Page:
Posts with the category ‘Flying Lessons’


Deadly Consequences of Passenger Behavior on Display in Aeroflot Evacuation

May 6, 2019

Air travelers lingering to retrieve bags during an emergency evacuation may very well be responsible for the deaths of 41 people in the fiery crash of an Aeroflot jetliner in Moscow on Sunday. More than half of those onboard the Sukhoi Superjet were unable to escape the burning airplane – raising the possibility that the deaths were due to evacuation delays. In addition to determining what happened to trigger the power loss that prompted the pilots to return to Moscow’s Sheremetyevo Airport shortly after taking off, airlines, airplane manufacturers, flight crews and yes, air travelers must examine the role of passenger behavior. Because everyone has… Read More…


Confined In Choices Early On, Flight Attendant’s Career Soars

April 26, 2019

When Margrét Halldórsdóttir was a girl in the sixties, career paths were more strictly prescribed than they are today. That was the case even in Iceland, one of the world’s most feminist countries – the first nation to elect a woman president and the first openly gay prime minister. Limited choices made no difference to young Margrét who knew from an early age she wanted to be a flight attendant, a nurse and a mother. Achieving all three, Margret, now 67, went further; she wove these separate jobs together creating a notable tapestry of work/family/community. On Monday, April 29th on a flight from Copenhagen to… Read More…


Safety Challenges Link Boeing’s 737 Max and the 787 Dreamliner

April 23, 2019

As if the criticism of the Boeing 737 Max wasn’t enough, The New York Times has expanded its attention from design and certification of the Max to the assembly and flight testing of the last new airliner Boeing produced; the 787 Dreamliner. A front-page story on Sunday indicts the planemaker for a host of safety infractions at its South Carolina Dreamliner assembly plant. Former workers at the plant say when they were working there, they complained about safety violations and a get-it-done-fast-if-not-right attitude. I have heard similar stories since 2013 when I began reporting on the 4-month grounding of the Dreamliner due to the propensity of… Read More…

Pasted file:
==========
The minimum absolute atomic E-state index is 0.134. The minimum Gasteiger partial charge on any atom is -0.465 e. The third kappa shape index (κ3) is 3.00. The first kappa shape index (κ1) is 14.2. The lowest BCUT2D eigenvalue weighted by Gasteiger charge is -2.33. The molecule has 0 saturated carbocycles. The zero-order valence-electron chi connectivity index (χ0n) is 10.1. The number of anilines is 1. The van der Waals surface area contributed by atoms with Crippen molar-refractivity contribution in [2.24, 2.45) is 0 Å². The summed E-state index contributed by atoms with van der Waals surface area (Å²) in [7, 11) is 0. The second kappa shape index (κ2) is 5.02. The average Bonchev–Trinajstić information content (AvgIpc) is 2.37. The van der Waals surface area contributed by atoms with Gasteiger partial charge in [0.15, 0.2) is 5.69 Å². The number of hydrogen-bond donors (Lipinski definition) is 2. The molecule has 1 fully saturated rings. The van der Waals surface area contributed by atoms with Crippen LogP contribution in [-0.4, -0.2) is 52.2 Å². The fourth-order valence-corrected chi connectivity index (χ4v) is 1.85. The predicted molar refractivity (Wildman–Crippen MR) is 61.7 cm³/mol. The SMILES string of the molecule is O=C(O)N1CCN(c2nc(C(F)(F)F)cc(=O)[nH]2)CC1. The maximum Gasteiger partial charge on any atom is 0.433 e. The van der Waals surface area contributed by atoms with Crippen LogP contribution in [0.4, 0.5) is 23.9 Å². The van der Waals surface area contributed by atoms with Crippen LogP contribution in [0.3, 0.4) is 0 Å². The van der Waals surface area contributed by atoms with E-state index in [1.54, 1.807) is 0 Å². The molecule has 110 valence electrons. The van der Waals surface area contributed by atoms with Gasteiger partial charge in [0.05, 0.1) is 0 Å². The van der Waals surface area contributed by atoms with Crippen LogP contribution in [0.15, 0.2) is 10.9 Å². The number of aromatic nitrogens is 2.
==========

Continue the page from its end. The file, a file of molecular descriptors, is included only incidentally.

Terror at Takeoff; Boeing Remedy Did Not Work – Report Suggests

April 4, 2019

  The pilots of Ethiopian Airlines Flight 302 encountered troubles with their brand new Boeing 737 Max shortly after the jet’s wheels left the pavement in Addis Ababa, early in the morning of March 10th. The sensor registering the angle at which the airplane sliced through the sky sent erroneous information into the plane’s system and the stick shaker in front of captain Yared Getachew (seen left in photo above) “activated and remained active until near the end of the flight,” the Ethiopian investigators have determined. Reading through the 25-page preliminary report the Aircraft Accident Investigation Bureau (AIB) of Ethiopia released today, a cascade of… Read More…


Ethiopian Airlines Law Suit on Behalf of American to be Filed in the U.S.

April 3, 2019

The first civil lawsuit on behalf of an American victim of the crash of Ethiopian Airlines flight 302 will be filed on Thursday in Federal Court in Chicago on behalf of a 24-year old health care worker and the niece of consumer advocate Ralph Nader. Samya Stumo, originally from Sheffield, Massachusetts, was on her way to Nairobi for work with ThinkWell Global when the Boeing 737 Max plunged into a field six minutes after takeoff. The accident, the second crash of Boeing’s newest jetliner forced the grounding of the entire fleet and tough scrutiny of the design and certification of the airplane. Robert Clifford, a… Read More…